“Don’t touch,” the security guard reprimands me in Spanish.
Inti Huatana
“I’m not touching,” I tell him. I meet his gaze. He looks at me with that held-in-check despising of touchy-feeling tourists. He’s a little grouchy, but I’m not. “Have you ever felt the energy?”

“No.” He turns his full attention to me. His tone is serious and scientific. “It’s the same kind of rock as everywhere else.” He point to the rocks that make up the ledge behind us, to the steps that lead downwards, to the quarry stones just across the way. “It’s all made up of the same stuff. Quartz, gray rock…” He lists the ingredients and I get lost in the dust. “It’s misinformation to say that this stone has special energy. I think it’s bad. I don’t like it. It makes people look silly. It’s bad.”

Oh ye of little faith. I don’t contradict him. I don’t even care that he basically called me silly. I’ve been called worse. So I make small talk with him. And he warms up to me. Soon enough we’re like the best of friends.
“Cualquiera cosa (anything you need), cualquier informacion necessitas (any information you need),” he tells me. “Just ask. I’ll be happy to help you.” I say thank you, shake hands with him and head back down.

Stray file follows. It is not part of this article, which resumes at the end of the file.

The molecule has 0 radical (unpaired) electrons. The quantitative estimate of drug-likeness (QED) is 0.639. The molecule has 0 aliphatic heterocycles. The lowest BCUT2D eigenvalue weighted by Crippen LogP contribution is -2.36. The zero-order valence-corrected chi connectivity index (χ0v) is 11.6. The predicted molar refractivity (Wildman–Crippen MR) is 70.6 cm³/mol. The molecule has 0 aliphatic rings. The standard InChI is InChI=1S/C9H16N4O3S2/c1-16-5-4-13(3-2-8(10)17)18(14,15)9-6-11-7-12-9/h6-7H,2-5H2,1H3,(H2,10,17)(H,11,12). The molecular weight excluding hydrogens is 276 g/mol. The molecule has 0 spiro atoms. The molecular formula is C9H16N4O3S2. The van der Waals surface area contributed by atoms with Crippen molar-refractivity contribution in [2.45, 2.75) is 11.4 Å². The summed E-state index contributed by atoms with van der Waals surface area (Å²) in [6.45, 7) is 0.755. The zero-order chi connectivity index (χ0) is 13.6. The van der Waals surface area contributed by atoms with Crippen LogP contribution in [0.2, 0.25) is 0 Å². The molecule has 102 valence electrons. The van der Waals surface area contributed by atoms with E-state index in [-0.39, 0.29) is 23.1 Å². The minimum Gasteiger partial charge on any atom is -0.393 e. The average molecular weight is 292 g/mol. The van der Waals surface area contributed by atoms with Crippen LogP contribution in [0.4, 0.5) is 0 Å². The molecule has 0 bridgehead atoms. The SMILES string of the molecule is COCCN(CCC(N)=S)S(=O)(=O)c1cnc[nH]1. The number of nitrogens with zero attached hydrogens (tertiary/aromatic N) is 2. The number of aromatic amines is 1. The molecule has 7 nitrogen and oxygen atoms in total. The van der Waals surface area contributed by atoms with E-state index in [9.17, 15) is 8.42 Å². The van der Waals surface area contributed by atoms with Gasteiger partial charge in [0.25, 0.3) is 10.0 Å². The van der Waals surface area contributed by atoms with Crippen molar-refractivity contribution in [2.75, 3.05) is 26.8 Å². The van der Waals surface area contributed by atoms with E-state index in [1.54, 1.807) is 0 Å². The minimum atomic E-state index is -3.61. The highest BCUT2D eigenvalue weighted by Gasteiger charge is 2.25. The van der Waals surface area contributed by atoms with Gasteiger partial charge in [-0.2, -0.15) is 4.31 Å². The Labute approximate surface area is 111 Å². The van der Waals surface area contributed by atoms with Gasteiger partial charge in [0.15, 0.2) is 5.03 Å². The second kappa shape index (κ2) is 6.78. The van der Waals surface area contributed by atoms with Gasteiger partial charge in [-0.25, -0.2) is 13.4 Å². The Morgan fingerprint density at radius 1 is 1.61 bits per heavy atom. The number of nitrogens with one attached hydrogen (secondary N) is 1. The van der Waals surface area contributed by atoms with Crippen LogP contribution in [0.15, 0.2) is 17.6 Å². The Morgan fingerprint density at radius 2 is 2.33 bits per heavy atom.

Peacefully wandering, I go find an out of the way spot and sit on the rocks. I watch the mist evaporate off the old city below me and off the mountains. The tendrils wisp like smoke, build into cloudy shapes and then vanish into the atmosphere. A little family of birds dart in and out of the brush next to me, coming up close to my spot on the rock, looking for breakfast or simply coming out to see this strange human thing.

When the time is up, I go to the rendezvous point. Nan and I take a break to eat. I snack on stuff I’d brought along and on the avocado sandwich Nan had bought for me from a street vendor in Aguas Calientes. I go to the restaurant counter to see how much a bottle of water costs and bite my tongue from telling the woman she’s out of her mind when she tells me how much it is. A bottle of water costs eight soles here as opposed to 1.50 in most other places. I’ve got nearly a full bottle and I’ll make it last. I’m not paying eight soles. Sheesh. Once we’re done and rested up some, Nan and I decide to cash in on our climb the mountain ticket.

“You have your tickets?” the two guards at the first check point ask.
I hand mine over and Nan does the same.

“Why are you here so late?” one of them asks us. “What happened?”
“What do you mean?” I ask.

“You were supposed to be here no later than eleven,” he says. It’s nearly twelve now.